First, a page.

The changes

The Do Mi Si La Do Ré Contest will now include two perfectly distinct prizes. All selected videos will participate in each of the two categories: the Jury’s Artistic Award and the Participation Award awarded by popular vote.

Please find below a complete presentation of our two award categories:

THE ARTISTIC PRIZE: works will be judged by pre-selection juries only. All the videos currently online on our platform will be submitted to the 3 pre-selection juries. Each of the 3 juries will be composed of a minimum of 6 members. The distribution of candidates to the 3 juries will be random. Each member will evaluate the applications according to the following criteria:

Originality of the work – Precision of execution – Quality of interpretation – Accuracy – Pleasure in listening Integration of the theme Do Mi Si La Do Ré

  1. 1. Each of the three juries will hand in its selection of the top 10 candidates
  2. 2. The 30 successful candidates will be ranked according to their scores
  3. 3. The first 10 finalists will advance to the final round of the competition and will be heard by the Grand Jury

Each member of the 3 juries is invited to disclose any perceived conflict of interest. The candidate’s score will be weighted on those of the other jury members.

The grants awarded for the artistic prize will be as follows:

  • First Prize: $10,000
  • Second prize: $5,000
  • Third prize: $3,000
  • The remaining 7 finalists will each receive a $1,000 grant.

The pre-selection jury will be composed of musicians from the orchestras and organizations partnering in the competition, as well as administrators from the Canadian classical music community. The complete list will be available before the end of the public voting period.

It is important to remember that all grants under this component are offered by the JM Canada Foundation and through its major donors and partners. The current campaign on the Fundky platform is therefore unrelated to the grants that will be awarded as part of the Artistic Prize.

The 30 Musicians’ GrantThe funds raised during the Fundky platform voting campaign will be awarded to the 30 candidates who were selected by the 3 pre-selection juries during the second stage of the Competition.  The amount of these grants will be defined at the end of the voting campaign, which will end on 14 June 2020. Please note that we want to ensure a minimum amount of $500 for each of theses candidates.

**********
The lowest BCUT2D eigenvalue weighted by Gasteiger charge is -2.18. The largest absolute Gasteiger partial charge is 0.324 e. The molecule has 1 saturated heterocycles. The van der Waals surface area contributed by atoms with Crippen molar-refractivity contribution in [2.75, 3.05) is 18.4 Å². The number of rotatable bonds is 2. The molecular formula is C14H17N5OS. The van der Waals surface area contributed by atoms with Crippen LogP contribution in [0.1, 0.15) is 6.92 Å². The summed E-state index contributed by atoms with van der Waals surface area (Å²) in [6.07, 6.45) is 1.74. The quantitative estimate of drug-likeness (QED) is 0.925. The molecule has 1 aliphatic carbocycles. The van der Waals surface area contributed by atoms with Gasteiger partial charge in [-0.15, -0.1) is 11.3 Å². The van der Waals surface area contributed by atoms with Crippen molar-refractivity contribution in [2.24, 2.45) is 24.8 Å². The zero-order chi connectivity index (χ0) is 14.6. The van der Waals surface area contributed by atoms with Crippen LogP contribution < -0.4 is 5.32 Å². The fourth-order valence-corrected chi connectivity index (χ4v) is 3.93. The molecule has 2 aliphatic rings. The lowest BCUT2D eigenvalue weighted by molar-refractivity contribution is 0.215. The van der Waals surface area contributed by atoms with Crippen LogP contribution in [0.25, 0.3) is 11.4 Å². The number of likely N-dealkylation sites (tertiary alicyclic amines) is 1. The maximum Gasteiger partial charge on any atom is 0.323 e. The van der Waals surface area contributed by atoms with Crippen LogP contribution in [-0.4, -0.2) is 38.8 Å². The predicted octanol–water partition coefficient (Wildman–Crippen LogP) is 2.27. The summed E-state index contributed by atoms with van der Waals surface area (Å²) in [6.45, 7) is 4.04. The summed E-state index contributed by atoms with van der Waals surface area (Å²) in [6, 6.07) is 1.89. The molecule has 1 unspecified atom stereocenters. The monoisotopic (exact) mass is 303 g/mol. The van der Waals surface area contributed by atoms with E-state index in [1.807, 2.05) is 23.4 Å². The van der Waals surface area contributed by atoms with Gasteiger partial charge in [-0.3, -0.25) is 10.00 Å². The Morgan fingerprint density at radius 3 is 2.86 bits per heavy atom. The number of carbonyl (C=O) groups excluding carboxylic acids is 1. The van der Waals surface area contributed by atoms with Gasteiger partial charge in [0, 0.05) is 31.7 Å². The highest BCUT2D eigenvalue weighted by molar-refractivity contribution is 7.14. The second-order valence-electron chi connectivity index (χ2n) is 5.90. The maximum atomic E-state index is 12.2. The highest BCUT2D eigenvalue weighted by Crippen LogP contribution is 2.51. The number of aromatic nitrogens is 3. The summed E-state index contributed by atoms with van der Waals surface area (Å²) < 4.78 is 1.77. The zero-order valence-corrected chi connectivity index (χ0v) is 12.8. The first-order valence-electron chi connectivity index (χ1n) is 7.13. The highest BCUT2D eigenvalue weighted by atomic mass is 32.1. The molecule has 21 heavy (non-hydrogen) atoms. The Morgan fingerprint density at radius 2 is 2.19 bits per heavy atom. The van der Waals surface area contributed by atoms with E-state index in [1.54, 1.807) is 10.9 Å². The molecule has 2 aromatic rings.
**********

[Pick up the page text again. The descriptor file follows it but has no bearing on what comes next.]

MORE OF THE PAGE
THE PARTICIPATION PRIZE: Participation prizes will be awarded to the three candidates with the highest number of donors (1 donor = 1 vote).

The grants awarded for the Participation Award will be as follows:

  • First Prize: $3,000
  • Second prize: $2,000
  • Third prize: $1,000
  •  All surpluses raised through the fundraising campaign will be used to enhance prizes and bursaries. In fact, all the money raised will be paid to participants of the Do Mi Si La Do Ré Contest.


All donors will receive a communication in the next few days to inform them of the rule changes.

Compilations related to the Competition will be carried out under the supervision of an external accounting firm.

The JM Canada Foundation is confident that the Do Mi Si La Do Ré Competition, organized in an immense spirit of solidarity with young artists, is now in line with the expectations of the musicians it supports. The Foundation wishes good luck to all the candidates and is very happy with the scope of this initiative.

Jeunesses Musicales Canada Foundation

The JM Canada Foundation is a charitable organization that has been supporting the mission of JM Canada for over 35 years. As a partner, it supports their educational mission of dissemination by proudly contributing to the career development of young classically trained musicians and the production and dissemination of Young Audience concerts.

For all information about the competition, please visit our website:

This page is also available in / Cette page est également disponible en: Francais (French)


About Author

Arthur Kaptainis has been a classical music critic since 1986. His articles have appeared in Classical Voice North America and La Scena Musicale as well as Musical Toronto. Arthur holds an MA in musicology from the University of Toronto. From 2019-2021, Arthur was co-editor of La Scena Musicale.

Leave A Reply

This site uses Akismet to reduce spam. Learn how your comment data is processed.